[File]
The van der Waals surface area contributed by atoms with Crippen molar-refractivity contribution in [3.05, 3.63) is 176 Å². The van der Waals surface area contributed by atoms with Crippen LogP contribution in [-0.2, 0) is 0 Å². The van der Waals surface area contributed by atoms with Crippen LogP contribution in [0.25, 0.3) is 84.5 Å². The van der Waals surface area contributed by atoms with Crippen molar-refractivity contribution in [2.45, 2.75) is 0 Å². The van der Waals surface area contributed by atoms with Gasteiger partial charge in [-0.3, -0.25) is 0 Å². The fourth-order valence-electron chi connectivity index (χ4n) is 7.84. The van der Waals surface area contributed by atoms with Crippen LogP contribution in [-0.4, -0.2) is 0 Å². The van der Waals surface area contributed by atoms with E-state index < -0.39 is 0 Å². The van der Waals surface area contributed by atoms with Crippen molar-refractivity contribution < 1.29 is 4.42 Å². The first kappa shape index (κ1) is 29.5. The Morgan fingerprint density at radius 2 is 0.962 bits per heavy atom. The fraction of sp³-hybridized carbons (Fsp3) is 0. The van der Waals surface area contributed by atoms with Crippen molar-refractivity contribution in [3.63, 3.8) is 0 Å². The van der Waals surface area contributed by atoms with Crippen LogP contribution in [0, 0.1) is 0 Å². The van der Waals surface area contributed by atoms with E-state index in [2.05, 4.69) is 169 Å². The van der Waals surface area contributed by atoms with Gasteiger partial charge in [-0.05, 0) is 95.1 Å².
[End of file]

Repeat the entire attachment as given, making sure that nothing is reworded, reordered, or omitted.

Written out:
The van der Waals surface area contributed by atoms with Crippen molar-refractivity contribution in [3.05, 3.63) is 176 Å². The van der Waals surface area contributed by atoms with Crippen LogP contribution in [-0.2, 0) is 0 Å². The van der Waals surface area contributed by atoms with Crippen LogP contribution in [0.25, 0.3) is 84.5 Å². The van der Waals surface area contributed by atoms with Crippen molar-refractivity contribution in [2.45, 2.75) is 0 Å². The van der Waals surface area contributed by atoms with Gasteiger partial charge in [-0.3, -0.25) is 0 Å². The fourth-order valence-electron chi connectivity index (χ4n) is 7.84. The van der Waals surface area contributed by atoms with Crippen LogP contribution in [-0.4, -0.2) is 0 Å². The van der Waals surface area contributed by atoms with E-state index < -0.39 is 0 Å². The van der Waals surface area contributed by atoms with Crippen molar-refractivity contribution < 1.29 is 4.42 Å². The first kappa shape index (κ1) is 29.5. The Morgan fingerprint density at radius 2 is 0.962 bits per heavy atom. The fraction of sp³-hybridized carbons (Fsp3) is 0. The van der Waals surface area contributed by atoms with Crippen molar-refractivity contribution in [3.63, 3.8) is 0 Å². The van der Waals surface area contributed by atoms with Crippen LogP contribution in [0, 0.1) is 0 Å². The van der Waals surface area contributed by atoms with E-state index in [2.05, 4.69) is 169 Å². The van der Waals surface area contributed by atoms with Gasteiger partial charge in [-0.05, 0) is 95.1 Å².